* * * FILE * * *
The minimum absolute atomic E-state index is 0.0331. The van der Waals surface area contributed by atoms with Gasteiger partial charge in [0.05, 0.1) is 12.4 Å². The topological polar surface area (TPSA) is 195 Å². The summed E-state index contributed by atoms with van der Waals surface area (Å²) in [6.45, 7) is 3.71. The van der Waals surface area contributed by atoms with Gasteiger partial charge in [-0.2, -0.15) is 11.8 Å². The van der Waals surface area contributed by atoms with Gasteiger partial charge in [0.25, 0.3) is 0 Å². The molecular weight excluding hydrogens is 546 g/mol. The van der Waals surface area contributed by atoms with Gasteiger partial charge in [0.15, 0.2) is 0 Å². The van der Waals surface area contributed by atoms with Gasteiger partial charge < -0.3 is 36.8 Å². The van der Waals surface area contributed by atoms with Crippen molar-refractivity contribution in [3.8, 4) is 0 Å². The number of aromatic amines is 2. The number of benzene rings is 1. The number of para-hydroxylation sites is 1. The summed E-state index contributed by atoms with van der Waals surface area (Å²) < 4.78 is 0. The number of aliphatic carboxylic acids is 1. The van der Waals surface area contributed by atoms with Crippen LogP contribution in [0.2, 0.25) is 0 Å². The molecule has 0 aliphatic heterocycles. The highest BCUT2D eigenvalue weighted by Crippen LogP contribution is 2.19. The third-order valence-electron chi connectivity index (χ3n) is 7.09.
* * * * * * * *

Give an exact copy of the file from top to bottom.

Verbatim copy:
The minimum absolute atomic E-state index is 0.0331. The van der Waals surface area contributed by atoms with Gasteiger partial charge in [0.05, 0.1) is 12.4 Å². The topological polar surface area (TPSA) is 195 Å². The summed E-state index contributed by atoms with van der Waals surface area (Å²) in [6.45, 7) is 3.71. The van der Waals surface area contributed by atoms with Gasteiger partial charge in [-0.2, -0.15) is 11.8 Å². The van der Waals surface area contributed by atoms with Gasteiger partial charge in [0.25, 0.3) is 0 Å². The molecular weight excluding hydrogens is 546 g/mol. The van der Waals surface area contributed by atoms with Gasteiger partial charge in [0.15, 0.2) is 0 Å². The van der Waals surface area contributed by atoms with Gasteiger partial charge < -0.3 is 36.8 Å². The van der Waals surface area contributed by atoms with Crippen molar-refractivity contribution in [3.8, 4) is 0 Å². The number of aromatic amines is 2. The number of benzene rings is 1. The number of para-hydroxylation sites is 1. The summed E-state index contributed by atoms with van der Waals surface area (Å²) < 4.78 is 0. The number of aliphatic carboxylic acids is 1. The van der Waals surface area contributed by atoms with Crippen LogP contribution in [0.2, 0.25) is 0 Å². The molecule has 0 aliphatic heterocycles. The highest BCUT2D eigenvalue weighted by Crippen LogP contribution is 2.19. The third-order valence-electron chi connectivity index (χ3n) is 7.09.